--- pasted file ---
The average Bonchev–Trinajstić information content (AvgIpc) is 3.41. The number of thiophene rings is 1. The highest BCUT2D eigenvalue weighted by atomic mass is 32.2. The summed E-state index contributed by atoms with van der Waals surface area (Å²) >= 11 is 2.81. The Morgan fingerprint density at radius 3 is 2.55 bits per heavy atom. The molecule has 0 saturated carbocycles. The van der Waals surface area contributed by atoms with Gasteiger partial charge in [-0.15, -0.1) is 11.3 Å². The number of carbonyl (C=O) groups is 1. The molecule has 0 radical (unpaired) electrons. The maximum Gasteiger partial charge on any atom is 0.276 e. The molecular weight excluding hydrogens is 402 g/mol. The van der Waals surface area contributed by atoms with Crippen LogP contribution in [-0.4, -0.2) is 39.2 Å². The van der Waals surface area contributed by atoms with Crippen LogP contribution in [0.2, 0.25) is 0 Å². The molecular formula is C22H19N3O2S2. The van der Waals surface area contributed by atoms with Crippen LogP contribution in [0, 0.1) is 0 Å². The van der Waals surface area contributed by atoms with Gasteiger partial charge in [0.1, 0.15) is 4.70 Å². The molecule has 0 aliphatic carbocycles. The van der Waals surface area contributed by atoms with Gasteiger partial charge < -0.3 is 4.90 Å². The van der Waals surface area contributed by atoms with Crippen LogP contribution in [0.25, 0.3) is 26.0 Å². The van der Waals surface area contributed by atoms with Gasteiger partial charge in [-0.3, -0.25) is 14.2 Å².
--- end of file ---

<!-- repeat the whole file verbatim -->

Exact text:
The average Bonchev–Trinajstić information content (AvgIpc) is 3.41. The number of thiophene rings is 1. The highest BCUT2D eigenvalue weighted by atomic mass is 32.2. The summed E-state index contributed by atoms with van der Waals surface area (Å²) >= 11 is 2.81. The Morgan fingerprint density at radius 3 is 2.55 bits per heavy atom. The molecule has 0 saturated carbocycles. The van der Waals surface area contributed by atoms with Gasteiger partial charge in [-0.15, -0.1) is 11.3 Å². The number of carbonyl (C=O) groups is 1. The molecule has 0 radical (unpaired) electrons. The maximum Gasteiger partial charge on any atom is 0.276 e. The molecular weight excluding hydrogens is 402 g/mol. The van der Waals surface area contributed by atoms with Crippen LogP contribution in [-0.4, -0.2) is 39.2 Å². The van der Waals surface area contributed by atoms with Crippen LogP contribution in [0.2, 0.25) is 0 Å². The molecular formula is C22H19N3O2S2. The van der Waals surface area contributed by atoms with Crippen LogP contribution in [0, 0.1) is 0 Å². The van der Waals surface area contributed by atoms with Gasteiger partial charge in [0.1, 0.15) is 4.70 Å². The molecule has 0 aliphatic carbocycles. The van der Waals surface area contributed by atoms with Gasteiger partial charge < -0.3 is 4.90 Å². The van der Waals surface area contributed by atoms with Crippen LogP contribution in [0.25, 0.3) is 26.0 Å². The van der Waals surface area contributed by atoms with Gasteiger partial charge in [-0.3, -0.25) is 14.2 Å².